Chattanoogan: Chris Fugate – Geeking Out

Friday, August 23, 2013 - by Jen Jeffrey

With Halloween around the corner, Chris Fugate is already preparing for his favorite holiday. Helping to run the family business “Beauty and the Beast Costuming Shop”, Chris is already taking orders – something that started before the shop even came about. Friends would ask to borrow things from the closet or for his help designing their costumes for an event.

Born in northern Harrison surrounded by 28 acres of woods, Chris didn’t have neighborhood kids around, so he spent most of his time watching Thundercats and various animated action flicks along with playing video games. This would spur his creative mind for the beastly costumes as well as the fun ones.

He attended Red Bank in his middle and high school years, but was glad when it was over. He liked science, but his mind was further advanced than the rest of the class and he found it boring.

“My science teacher constantly got mad at me for reading books in class. One day, she gave me a dare and said, ‘So, you think you can pass the final right now?’ and I said matter-of-factly, ‘Yes…’ and she said, ‘Okay, I will make up the final for you and, if you can pass it, I will bring you something to read for the rest of the year,’” Chris relays.

He ended up making a 91 on the exam without even studying and his teacher brought science journals and magazines for him to read for the rest of the year. “It was a remedial science class that everyone has to take. We spent most of the time watching old episodes of Bill Nye the science guy – I still can’t stand hearing that theme song,” Chris laughs with a cringe. “Just wake me up when we get to something that hasn’t been covered in the last five years.”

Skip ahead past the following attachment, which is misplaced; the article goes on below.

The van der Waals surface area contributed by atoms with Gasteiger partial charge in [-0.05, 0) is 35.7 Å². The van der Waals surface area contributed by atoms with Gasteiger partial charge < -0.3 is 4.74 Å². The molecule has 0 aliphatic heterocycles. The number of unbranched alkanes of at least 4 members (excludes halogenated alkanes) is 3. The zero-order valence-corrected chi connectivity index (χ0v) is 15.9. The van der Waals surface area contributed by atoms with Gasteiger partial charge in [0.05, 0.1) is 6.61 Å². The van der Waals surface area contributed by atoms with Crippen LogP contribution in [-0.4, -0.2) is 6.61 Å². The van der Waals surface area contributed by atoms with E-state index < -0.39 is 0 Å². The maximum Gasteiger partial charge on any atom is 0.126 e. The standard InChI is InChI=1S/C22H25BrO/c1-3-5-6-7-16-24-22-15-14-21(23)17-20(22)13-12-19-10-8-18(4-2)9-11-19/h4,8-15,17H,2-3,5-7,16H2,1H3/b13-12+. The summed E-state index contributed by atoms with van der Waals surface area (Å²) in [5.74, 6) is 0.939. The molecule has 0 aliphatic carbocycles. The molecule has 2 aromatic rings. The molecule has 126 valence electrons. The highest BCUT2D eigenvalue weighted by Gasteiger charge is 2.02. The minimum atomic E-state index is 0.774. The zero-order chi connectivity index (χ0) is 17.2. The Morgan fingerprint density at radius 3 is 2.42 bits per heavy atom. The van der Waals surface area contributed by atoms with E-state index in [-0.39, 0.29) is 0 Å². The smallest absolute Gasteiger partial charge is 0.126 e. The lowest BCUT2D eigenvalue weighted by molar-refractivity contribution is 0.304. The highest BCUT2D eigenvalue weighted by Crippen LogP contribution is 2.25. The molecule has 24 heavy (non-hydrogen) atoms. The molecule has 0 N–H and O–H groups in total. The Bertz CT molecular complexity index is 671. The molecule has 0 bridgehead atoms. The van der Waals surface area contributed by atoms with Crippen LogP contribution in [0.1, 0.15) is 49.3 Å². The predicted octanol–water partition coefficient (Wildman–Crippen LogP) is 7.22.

Chris had wanted to become a video game designer and he knew most of the creatures that were in the games. Chris has coupled his two geek-freak passions and is currently a computer programmer with ADP as well as finding the creativity to come up with eccentric costumes for the shop.

“I went to UTC for a useful life skill that would get me a job, so I chose computer programming. I have been with ADP for seven years and I write the software that runs the leave administration and when someone goes on short term disability or medical leave – it is being called into one of our call centers and it goes through some of my software,” Chris explains.

On the side he spends his time at the shop brainstorming with his family for the next big event. Think ‘Star Trek’, fantasy and science fiction and there is always a convention around the corner. Family members, Susan and Jeff Stringer, started the shop almost 25 years ago. Susan was already taking orders from friends to make their costumes for Halloween or for costume events before even launching her business.

“When you think of the name of the shop, it makes sense,” she says. “We have the pretty costumes and we have the ugly ones.”

People come to the shop from all over the Southeast to make sure to have unique and well-made costumes. Susan sews most of them herself. She and Jeff have won several awards for grand master costuming.

“I was engaged to someone before I met my husband and I had wanted to do a Beauty and the Beast pair of costumes for a science fiction convention, but he would have none of it. He said, ‘I don’t dress up’ and I thought, ‘Well, this is not going to last’,” Susan laughs.

In 1986, when she met her husband Jeff, he liked the idea so Susan made the costumes and they wore them to ‘Worldcon’ – the World Science Fiction Convention in Atlanta. Worldcon is one of the biggest science fiction conventions held for over 71 years and giving the illustrious ‘Hugo’ award.

The Stringers won ‘best in class’ for novice that year, as that was the first Worldcon they had attended.